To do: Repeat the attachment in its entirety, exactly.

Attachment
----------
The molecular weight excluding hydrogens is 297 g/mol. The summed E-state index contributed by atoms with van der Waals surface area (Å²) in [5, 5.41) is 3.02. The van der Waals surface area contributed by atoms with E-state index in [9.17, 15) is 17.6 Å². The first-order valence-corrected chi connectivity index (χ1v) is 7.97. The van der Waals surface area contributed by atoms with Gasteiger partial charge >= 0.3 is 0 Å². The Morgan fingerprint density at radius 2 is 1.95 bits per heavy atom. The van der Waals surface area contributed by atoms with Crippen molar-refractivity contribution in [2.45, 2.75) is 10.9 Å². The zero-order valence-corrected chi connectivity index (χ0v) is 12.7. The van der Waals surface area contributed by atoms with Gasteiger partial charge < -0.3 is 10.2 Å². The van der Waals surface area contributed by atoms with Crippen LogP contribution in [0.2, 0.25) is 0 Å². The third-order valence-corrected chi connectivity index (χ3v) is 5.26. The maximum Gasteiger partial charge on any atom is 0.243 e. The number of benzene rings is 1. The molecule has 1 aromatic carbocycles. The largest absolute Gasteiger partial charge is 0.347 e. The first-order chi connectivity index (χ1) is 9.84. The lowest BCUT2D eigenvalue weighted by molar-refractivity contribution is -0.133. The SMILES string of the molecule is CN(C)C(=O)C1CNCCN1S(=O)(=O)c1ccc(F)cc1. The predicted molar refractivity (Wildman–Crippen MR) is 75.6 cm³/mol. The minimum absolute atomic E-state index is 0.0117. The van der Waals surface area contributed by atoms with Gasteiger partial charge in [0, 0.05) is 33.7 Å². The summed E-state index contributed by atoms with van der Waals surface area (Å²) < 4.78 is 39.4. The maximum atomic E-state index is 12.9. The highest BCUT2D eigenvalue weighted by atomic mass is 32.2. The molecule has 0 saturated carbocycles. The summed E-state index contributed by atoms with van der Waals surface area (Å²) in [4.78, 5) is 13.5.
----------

The molecular weight excluding hydrogens is 297 g/mol. The summed E-state index contributed by atoms with van der Waals surface area (Å²) in [5, 5.41) is 3.02. The van der Waals surface area contributed by atoms with E-state index in [9.17, 15) is 17.6 Å². The first-order valence-corrected chi connectivity index (χ1v) is 7.97. The van der Waals surface area contributed by atoms with Gasteiger partial charge >= 0.3 is 0 Å². The Morgan fingerprint density at radius 2 is 1.95 bits per heavy atom. The van der Waals surface area contributed by atoms with Crippen molar-refractivity contribution in [2.45, 2.75) is 10.9 Å². The zero-order valence-corrected chi connectivity index (χ0v) is 12.7. The van der Waals surface area contributed by atoms with Gasteiger partial charge < -0.3 is 10.2 Å². The van der Waals surface area contributed by atoms with Crippen LogP contribution in [0.2, 0.25) is 0 Å². The third-order valence-corrected chi connectivity index (χ3v) is 5.26. The maximum Gasteiger partial charge on any atom is 0.243 e. The number of benzene rings is 1. The molecule has 1 aromatic carbocycles. The largest absolute Gasteiger partial charge is 0.347 e. The first-order chi connectivity index (χ1) is 9.84. The lowest BCUT2D eigenvalue weighted by molar-refractivity contribution is -0.133. The SMILES string of the molecule is CN(C)C(=O)C1CNCCN1S(=O)(=O)c1ccc(F)cc1. The predicted molar refractivity (Wildman–Crippen MR) is 75.6 cm³/mol. The minimum absolute atomic E-state index is 0.0117. The van der Waals surface area contributed by atoms with Gasteiger partial charge in [0, 0.05) is 33.7 Å². The summed E-state index contributed by atoms with van der Waals surface area (Å²) < 4.78 is 39.4. The maximum atomic E-state index is 12.9. The highest BCUT2D eigenvalue weighted by atomic mass is 32.2. The molecule has 0 saturated carbocycles. The summed E-state index contributed by atoms with van der Waals surface area (Å²) in [4.78, 5) is 13.5.